NB: The resilience and the ability to recover from human induced pressures is a combination of the environmental conditions of the site, the frequency (repeated disturbances versus a one off event) and the intensity of the disturbance.  Recovery of impacted populations will always be mediated by stochastic events and processes acting over different scales including, but not limited to, local habitat conditions, further impacts and processes such as larval-supply and recruitment between populations. Full recovery is defined as the return to the state of the habitat that existed prior to impact.  This does not necessarily mean that every component species has returned to its prior condition, abundance or extent but that the relevant functional components are present and the habitat is structurally and functionally recognizable as the initial habitat of interest. It should be noted that the recovery rates are only indicative of the recovery potential.  

    Hydrological Pressures

     ResistanceResilienceSensitivity
    High High Not sensitive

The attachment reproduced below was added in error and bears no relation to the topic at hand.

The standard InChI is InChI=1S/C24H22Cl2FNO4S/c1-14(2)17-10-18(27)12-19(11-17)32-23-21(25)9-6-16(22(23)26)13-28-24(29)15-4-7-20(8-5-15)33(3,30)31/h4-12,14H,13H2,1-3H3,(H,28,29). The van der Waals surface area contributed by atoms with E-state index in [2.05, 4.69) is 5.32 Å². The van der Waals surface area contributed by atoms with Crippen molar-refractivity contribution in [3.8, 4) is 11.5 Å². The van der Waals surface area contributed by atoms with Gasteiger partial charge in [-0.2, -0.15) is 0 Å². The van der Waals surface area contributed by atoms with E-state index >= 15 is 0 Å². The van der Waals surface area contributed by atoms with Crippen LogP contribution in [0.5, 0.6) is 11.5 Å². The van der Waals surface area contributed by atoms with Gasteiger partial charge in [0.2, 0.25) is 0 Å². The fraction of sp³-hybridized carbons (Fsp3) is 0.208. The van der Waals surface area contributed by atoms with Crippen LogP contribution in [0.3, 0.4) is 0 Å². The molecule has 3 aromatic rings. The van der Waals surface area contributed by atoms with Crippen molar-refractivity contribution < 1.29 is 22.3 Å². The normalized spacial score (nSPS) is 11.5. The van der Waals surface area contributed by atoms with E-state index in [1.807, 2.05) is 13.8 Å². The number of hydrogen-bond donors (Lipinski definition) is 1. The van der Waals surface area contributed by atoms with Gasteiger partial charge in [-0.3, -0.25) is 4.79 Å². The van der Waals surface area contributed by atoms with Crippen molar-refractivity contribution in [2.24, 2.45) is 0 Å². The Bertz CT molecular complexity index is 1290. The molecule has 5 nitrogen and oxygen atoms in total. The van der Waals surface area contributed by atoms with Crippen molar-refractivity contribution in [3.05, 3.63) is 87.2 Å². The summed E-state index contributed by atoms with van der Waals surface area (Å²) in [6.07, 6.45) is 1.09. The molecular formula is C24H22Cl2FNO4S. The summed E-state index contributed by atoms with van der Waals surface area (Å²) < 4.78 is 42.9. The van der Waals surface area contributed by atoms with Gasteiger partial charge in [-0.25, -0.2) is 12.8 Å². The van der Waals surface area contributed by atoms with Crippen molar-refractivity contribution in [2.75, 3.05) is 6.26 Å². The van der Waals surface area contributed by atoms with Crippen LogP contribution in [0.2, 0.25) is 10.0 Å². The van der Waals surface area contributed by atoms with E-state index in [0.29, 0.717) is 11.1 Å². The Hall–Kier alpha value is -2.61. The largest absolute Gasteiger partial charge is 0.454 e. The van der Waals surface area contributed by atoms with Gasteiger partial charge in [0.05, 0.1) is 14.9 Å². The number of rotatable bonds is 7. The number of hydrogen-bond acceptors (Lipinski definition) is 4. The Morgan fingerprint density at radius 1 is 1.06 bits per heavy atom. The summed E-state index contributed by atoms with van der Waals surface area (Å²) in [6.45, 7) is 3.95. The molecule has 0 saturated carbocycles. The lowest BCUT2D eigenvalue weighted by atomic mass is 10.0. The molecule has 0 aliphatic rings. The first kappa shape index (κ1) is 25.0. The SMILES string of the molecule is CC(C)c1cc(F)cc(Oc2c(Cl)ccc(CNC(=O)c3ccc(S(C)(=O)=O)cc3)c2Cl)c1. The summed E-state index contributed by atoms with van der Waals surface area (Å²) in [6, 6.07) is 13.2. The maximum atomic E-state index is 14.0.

Q: High
    A: High
    C: High
    Q: High
    A: High
    C: High
    Q: High
    A: High
    C: High

    Intertidal species are exposed to extremes of high and low air temperatures during periods of emersion. They must also be able to cope with sharp temperature fluctuations over a short period of time during the tidal cycle. In winter air temperatures are colder than the sea, conversely in summer air temperatures are much warmer than the sea. Species that occur in the intertidal are therefore generally adapted to tolerate a range of temperatures, with the width of the thermal niche positively correlated with the height of the shore that the animal usually occurs at (Davenport & Davenport, 2005).

    The median upper lethal temperature limit in laboratory tests on Littorina saxatilis and Littorina littorea  collected in the summer at Great Cumbrae, Scotland), was approximately 35 oC (Davenport & Davenport, 2005). Semibalanus balanoides collected from the same shores had similarly high thermal tolerance, with summer collected individuals having a median upper lethal limit of approximately 35 oC.